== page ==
Drones

Rook drone lets users fly around their homes from anywhere in the world

Rook drone lets users fly arou...
The Rook can be controlled remotely from anywhere in the world via a smartphone
The Rook can be controlled remotely from anywhere in the world via a smartphone
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The Rook is a camera drone built for in-home use
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The Rook is a camera drone built for in-home use
The Rook can be controlled remotely from anywhere in the world via a smartphone
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The Rook can be controlled remotely from anywhere in the world via a smartphone
The Rook connects to the Internet via a home Wi-Fi connection
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The Rook connects to the Internet via a home Wi-Fi connection

Anyone who has piloted a drone knows that wide open spaces are your friend, so the idea of an indoor drone might seem like a questionable idea. But there is method in the madness for the team at Eighty Nine Robots, a company formed by a group of students from Northwestern University. Their Rook drone is intended to allow users to remotely do a sweep of the interior of their homes from anywhere in the world via a Wi-Fi connection and an iOS or Android device.

Once the Rook is connected to the user's home Wi-Fi, it can be remotely controlled via smartphone and used as an indoor flying security camera, giving users the ability to monitor and investigate any activity that seems to be out of the ordinary. The Rook can also be used to regularly monitor pets or baby sitters or to see if a stove or iron has been turned off or a garage is closed.

The Rook connects to the Internet via a home Wi-Fi connection
The Rook connects to the Internet via a home Wi-Fi connection

Battery life, however, is a very slight five minutes, but the company says that should be plenty of time for users to propel the drone through most homes at least once throughout the day. An automated charging dock will also fully recharge the Rook within an hour.

A recently launched Indiegogo campaign allows early backers to purchase a Rook for US$99, which is a reduction of over half of the expected regular retail price of $200 to $250.00 and considerably less than the price of more expensive drones designed for outdoor use. The price of the Rook includes soft blade guards to reduce the risk of damage that might occur if the drone runs into items in the home. The company expects to begin shipping the Rook in December 2016 if all goes as planned.

While the Rook may be the first drone designed specifically for in-door use, it joins small drones like the world's tiniest camera drone and the Axis VIDIUS whose small sizes mean you're more likely to find them flying inside than out.

Source: Eighty Nine Robots

6 comments
Daishi
I was talking about something like this earlier today. For all the same reasons I should be able to go to the website of a museum and pay to lease a telepresence robot to drive around and look around the place remotely it would be cool to have a program where you can do similar things with programmed drones that operate within a perimeter. Once drones are smarter you could equip them with some obstacle avoidance but also an external buckyball structure that allows you to collide into other drones or objects without destroying the thing. Maybe you could buzz around a national park for a couple minutes in FPV before disconnecting and having it auto-return to base. FPV RC cars that are controlled over the internet would be a fun alternative to a software racing game as well. I actually thought about putting an Arduino controller RC car on a track in my basement and allowing it to be controlled remotely from the Internet but doing this is simple enough that I'm surprised I haven't seen a anyone else doing it on a slightly larger scale allowing people to queue up and race each other. Maybe twitch races RC cars would be fun. Maybe it will be here in a couple more years but I would expect a company to do it as a promotion temporarily if nothing else.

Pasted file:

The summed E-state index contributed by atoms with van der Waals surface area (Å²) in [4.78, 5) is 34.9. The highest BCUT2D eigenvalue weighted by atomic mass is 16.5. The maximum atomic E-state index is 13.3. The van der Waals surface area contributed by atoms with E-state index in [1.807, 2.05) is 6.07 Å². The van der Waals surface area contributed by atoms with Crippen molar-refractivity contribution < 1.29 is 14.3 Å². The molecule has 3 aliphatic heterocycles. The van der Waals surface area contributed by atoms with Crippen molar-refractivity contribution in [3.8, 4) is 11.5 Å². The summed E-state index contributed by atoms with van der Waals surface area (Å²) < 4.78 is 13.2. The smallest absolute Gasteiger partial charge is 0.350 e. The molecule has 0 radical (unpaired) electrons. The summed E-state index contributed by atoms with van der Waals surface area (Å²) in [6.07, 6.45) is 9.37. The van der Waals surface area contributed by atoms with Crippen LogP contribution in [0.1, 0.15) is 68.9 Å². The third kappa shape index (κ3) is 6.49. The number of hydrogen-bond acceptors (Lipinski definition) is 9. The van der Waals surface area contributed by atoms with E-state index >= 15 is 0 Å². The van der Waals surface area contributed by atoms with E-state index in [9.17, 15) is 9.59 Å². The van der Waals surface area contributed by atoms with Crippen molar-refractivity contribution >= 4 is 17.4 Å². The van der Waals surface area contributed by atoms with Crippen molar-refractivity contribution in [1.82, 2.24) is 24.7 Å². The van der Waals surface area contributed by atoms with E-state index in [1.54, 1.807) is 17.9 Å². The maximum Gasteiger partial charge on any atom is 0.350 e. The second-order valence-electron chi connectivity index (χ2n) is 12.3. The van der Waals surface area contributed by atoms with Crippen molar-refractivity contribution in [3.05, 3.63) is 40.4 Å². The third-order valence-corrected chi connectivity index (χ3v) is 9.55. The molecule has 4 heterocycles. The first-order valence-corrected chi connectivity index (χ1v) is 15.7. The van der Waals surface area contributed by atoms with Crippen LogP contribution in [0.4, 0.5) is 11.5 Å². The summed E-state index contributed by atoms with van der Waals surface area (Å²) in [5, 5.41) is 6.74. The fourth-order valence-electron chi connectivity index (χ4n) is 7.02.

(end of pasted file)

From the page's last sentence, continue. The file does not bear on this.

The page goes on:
Rustgecko
If the drone was programmed to do a specific route it will not work. It hard enough to control and fly a drone well on the outside, but the slight delay caused by the Internet and distance will make this idea impractical.
Steve_in_NJ
Without infra-red(IR)obstacle avoidance, and altitude hold via ultrasound (like a few similarly-priced quads out there) in my opinion this thing is doomed to disapoint. Tiny quads take practice to keep flying where the pilot wants even when he's looking right at it, but via FPV and a with fair amount of lag due to the wifi and remote video connection, it'll end up upside-down under the couch in no time. I hope to be proved wrong, but...
PlanetPapi
I'm not too sure if this is a good idea. A lot of things can go wrong remotely especially within a confined space. I agree with Steve_in_NJ. You need to be really good at it even in outdoors. The article didn't make it clear on how it is going to be recharged automatically. Like a roomba, that docks to the charging station? The idea is too ambitious I think unless the team comes up with some magic to achieve all this.
Douglas Bennett Rogers
Almost fly-by-phone but can't fly point-to-point.
Daniel Harbin
I agree with Dash, Rust and Steve in that the drone is most likely too accident prone when flown remotely. However, with object avoidance systems and computer control with human remote backup (for unforeseen circumstances) this could work.